|| As the world’s largest greenhouse gas emitter, China plays a crucial role in global climate action. In 2016, China ratified the Paris Agreement and pledged with its Nationally Determined Contribution (NDC) to achieve a peaking of its carbon dioxide (CO2) emissions before 2030, to cut its CO2 emission per unit of GDP by 60-65% from the level of 2005 by 2030, and to increase the share of non-fossil fuels in primary energy consumption to around 20% by 2030.
To this end, China has called for a synergistic approach to concurrently tackle climate change and domestic environmental problems. As part of this approach, Chinese policy-makers have started to develop market-based measures (MBMs) and, in particular, carbon emission trading systems (ETS). Indeed, in 2011, the National Development and Reform Commission (NDRC) of China approved seven regional ETS pilot projects in Beijing, Shanghai, Tianjin, Chongqing, Guangdong province, Hubei
province and ShenZhen, and the projects were launched between 2013 and 2014. Based on the experience from these pilot projects, China later announced its plans for the full-fledged nationwide implementation of an ETS starting in late 2017.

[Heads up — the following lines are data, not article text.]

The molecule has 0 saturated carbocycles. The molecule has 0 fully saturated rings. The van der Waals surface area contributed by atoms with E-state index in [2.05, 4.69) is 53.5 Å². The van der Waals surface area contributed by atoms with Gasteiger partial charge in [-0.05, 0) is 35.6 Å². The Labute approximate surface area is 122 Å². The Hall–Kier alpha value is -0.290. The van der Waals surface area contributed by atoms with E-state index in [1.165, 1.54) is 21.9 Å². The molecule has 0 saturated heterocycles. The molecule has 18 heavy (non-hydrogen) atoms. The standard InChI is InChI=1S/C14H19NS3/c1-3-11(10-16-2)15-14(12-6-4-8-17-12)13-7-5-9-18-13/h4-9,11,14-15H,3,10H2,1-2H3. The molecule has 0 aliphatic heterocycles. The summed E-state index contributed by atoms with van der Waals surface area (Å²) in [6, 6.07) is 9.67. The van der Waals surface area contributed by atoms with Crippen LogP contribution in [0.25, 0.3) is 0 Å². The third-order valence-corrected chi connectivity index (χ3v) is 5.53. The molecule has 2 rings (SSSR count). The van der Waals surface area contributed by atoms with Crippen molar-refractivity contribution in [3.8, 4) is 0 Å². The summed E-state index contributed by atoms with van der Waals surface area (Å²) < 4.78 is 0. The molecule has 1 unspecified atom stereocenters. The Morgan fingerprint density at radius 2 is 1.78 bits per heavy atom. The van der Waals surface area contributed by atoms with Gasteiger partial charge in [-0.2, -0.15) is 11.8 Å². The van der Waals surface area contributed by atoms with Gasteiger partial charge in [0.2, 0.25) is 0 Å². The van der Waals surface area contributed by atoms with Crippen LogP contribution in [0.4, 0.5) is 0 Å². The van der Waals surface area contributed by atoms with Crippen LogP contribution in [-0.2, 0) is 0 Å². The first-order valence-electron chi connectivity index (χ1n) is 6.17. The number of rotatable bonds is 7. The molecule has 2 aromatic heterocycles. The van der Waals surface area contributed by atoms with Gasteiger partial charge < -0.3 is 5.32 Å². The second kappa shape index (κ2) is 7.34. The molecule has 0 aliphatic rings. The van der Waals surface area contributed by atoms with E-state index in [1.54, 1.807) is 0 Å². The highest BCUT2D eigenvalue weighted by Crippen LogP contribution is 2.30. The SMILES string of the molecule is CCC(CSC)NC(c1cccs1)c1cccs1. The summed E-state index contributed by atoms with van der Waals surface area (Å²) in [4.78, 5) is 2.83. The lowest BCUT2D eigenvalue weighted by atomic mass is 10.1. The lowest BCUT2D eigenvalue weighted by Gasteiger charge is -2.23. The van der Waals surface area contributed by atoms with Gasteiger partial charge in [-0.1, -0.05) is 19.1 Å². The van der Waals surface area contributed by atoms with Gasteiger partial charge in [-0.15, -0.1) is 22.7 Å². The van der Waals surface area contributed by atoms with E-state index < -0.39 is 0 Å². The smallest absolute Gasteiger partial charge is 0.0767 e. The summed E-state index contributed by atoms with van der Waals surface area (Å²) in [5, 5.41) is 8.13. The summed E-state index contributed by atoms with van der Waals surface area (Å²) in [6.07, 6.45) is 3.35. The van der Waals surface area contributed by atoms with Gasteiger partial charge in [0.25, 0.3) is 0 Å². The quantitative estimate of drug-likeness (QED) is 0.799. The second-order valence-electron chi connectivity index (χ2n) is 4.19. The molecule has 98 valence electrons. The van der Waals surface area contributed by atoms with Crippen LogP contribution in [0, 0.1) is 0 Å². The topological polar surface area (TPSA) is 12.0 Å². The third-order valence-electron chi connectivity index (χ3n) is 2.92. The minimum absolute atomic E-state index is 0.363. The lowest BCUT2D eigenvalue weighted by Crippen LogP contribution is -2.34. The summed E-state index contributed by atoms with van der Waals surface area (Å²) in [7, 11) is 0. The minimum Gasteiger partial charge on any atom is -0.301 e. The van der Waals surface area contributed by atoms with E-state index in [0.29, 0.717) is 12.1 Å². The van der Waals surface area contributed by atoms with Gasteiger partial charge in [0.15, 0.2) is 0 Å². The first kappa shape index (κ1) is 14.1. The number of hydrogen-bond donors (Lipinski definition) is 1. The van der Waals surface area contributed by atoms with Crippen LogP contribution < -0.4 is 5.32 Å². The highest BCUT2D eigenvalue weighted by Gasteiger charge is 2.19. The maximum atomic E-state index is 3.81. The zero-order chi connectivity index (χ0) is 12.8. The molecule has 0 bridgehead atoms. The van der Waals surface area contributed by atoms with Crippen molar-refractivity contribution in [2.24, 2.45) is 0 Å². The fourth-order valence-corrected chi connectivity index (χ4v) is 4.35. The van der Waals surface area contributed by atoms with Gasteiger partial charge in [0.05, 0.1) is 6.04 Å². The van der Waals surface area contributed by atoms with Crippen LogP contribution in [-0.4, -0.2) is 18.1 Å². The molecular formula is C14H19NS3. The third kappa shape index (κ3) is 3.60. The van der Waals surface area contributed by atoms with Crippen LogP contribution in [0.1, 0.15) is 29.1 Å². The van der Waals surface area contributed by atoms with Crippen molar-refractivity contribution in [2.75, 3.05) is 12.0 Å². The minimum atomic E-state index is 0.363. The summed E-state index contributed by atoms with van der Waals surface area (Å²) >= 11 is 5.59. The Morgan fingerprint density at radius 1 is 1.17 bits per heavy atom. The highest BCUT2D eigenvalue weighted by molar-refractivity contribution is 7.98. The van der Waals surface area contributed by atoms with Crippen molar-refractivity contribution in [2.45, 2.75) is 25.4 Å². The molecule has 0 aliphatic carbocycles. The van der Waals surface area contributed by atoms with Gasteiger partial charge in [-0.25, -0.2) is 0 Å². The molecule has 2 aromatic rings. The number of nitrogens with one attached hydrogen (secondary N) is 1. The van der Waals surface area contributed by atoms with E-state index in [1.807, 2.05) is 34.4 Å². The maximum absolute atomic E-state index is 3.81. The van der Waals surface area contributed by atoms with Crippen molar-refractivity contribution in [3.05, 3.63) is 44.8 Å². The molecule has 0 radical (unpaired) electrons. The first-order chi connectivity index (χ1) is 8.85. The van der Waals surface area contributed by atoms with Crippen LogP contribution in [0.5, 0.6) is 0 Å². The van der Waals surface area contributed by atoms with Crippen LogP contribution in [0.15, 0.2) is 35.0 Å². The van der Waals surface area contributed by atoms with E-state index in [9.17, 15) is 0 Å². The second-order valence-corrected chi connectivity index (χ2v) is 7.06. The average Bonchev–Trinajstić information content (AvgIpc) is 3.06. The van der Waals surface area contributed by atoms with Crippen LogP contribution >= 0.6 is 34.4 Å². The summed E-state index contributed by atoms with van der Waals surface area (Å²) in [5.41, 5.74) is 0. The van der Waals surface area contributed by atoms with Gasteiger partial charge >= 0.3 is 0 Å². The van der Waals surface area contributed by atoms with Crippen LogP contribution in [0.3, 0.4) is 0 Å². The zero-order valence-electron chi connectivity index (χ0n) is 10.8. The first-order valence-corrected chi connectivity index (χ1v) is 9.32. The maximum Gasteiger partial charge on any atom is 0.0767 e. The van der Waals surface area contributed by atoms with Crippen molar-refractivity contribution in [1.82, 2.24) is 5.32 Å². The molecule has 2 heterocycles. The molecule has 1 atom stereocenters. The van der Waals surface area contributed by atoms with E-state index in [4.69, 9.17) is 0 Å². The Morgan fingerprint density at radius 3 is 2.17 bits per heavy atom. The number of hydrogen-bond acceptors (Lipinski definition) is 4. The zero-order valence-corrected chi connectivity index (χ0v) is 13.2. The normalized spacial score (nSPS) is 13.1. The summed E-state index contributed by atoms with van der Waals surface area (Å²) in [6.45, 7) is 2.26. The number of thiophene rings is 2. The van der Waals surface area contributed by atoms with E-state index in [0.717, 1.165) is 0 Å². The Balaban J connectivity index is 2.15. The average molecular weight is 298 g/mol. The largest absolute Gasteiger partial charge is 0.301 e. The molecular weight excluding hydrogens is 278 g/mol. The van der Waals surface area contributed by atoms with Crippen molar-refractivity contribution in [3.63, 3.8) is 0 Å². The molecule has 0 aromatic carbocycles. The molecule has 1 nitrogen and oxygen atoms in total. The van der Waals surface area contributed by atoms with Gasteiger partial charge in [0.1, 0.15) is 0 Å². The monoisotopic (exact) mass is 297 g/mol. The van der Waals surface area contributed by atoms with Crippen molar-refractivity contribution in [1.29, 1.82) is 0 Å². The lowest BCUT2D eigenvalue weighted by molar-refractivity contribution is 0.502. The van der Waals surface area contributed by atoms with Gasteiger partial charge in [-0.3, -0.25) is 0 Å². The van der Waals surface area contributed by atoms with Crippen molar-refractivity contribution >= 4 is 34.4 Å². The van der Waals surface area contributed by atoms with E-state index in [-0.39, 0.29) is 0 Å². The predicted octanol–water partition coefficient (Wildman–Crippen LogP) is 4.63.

China’s national ETS will have significant implications for both Chinese and global stakeholders. The European Commission and China's Ministry of Ecology and Environment already held the first policy dialogue on emissions trading in Beijing in April 2018, within the framework of an ongoing bilateral cooperation project that will run until September 2020. The project aims at promoting mutual understanding between the EU and China, and supporting the implementation and development of China’s ETS. Here, the European experience with MBMs and potential linkages between the Chinese ETS and the EU ETS, currently still the world's largest carbon market, are relevant.
This CCLR special issue aims to contribute to the literature on, and the development of, the emerging national Chinese ETS by providing a comprehensive analysis of relevant law and policy issues. In particular, articles in this special issue should delve into legal frameworks and regulatory principles for operationalizing different aspects of the Chinese ETS, explore the role and situation of the ETS in the broader Chinese legal system, and identify law and policy challenges as well as opportunities for their solution. Among other issues, these include questions related to enhancing carbon market infrastructure and institutional design in China, refining Chinese ETS laws and regulations, fostering coherence with other Chinese policies and laws, and defining the relationship of the Chinese ETS with other environmental markets in China and abroad.